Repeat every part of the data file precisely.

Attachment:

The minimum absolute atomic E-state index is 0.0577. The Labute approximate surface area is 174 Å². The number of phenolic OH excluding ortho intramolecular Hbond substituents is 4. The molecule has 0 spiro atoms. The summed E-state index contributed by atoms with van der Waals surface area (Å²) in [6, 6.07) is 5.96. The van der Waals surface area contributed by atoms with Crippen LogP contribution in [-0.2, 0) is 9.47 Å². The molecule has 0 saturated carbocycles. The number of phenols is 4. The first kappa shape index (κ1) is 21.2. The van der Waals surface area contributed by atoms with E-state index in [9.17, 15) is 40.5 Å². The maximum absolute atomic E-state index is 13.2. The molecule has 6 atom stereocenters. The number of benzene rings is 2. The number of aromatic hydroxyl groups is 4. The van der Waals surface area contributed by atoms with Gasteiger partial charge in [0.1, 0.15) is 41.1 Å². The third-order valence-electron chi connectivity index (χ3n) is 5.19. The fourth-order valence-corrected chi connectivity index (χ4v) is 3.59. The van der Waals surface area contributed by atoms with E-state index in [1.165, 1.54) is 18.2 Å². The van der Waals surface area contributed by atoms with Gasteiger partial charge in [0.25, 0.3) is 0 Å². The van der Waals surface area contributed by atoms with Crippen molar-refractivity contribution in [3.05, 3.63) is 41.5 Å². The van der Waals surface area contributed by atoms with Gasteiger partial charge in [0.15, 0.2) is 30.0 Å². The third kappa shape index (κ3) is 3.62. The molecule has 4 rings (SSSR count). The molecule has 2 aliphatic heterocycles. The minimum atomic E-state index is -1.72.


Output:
The minimum absolute atomic E-state index is 0.0577. The Labute approximate surface area is 174 Å². The number of phenolic OH excluding ortho intramolecular Hbond substituents is 4. The molecule has 0 spiro atoms. The summed E-state index contributed by atoms with van der Waals surface area (Å²) in [6, 6.07) is 5.96. The van der Waals surface area contributed by atoms with Crippen LogP contribution in [-0.2, 0) is 9.47 Å². The molecule has 0 saturated carbocycles. The number of phenols is 4. The first kappa shape index (κ1) is 21.2. The van der Waals surface area contributed by atoms with E-state index in [9.17, 15) is 40.5 Å². The maximum absolute atomic E-state index is 13.2. The molecule has 6 atom stereocenters. The number of benzene rings is 2. The number of aromatic hydroxyl groups is 4. The van der Waals surface area contributed by atoms with Gasteiger partial charge in [0.1, 0.15) is 41.1 Å². The third-order valence-electron chi connectivity index (χ3n) is 5.19. The fourth-order valence-corrected chi connectivity index (χ4v) is 3.59. The van der Waals surface area contributed by atoms with E-state index in [1.165, 1.54) is 18.2 Å². The van der Waals surface area contributed by atoms with Gasteiger partial charge in [0.25, 0.3) is 0 Å². The van der Waals surface area contributed by atoms with Crippen molar-refractivity contribution in [3.05, 3.63) is 41.5 Å². The van der Waals surface area contributed by atoms with Gasteiger partial charge in [0.15, 0.2) is 30.0 Å². The third kappa shape index (κ3) is 3.62. The molecule has 4 rings (SSSR count). The molecule has 2 aliphatic heterocycles. The minimum atomic E-state index is -1.72.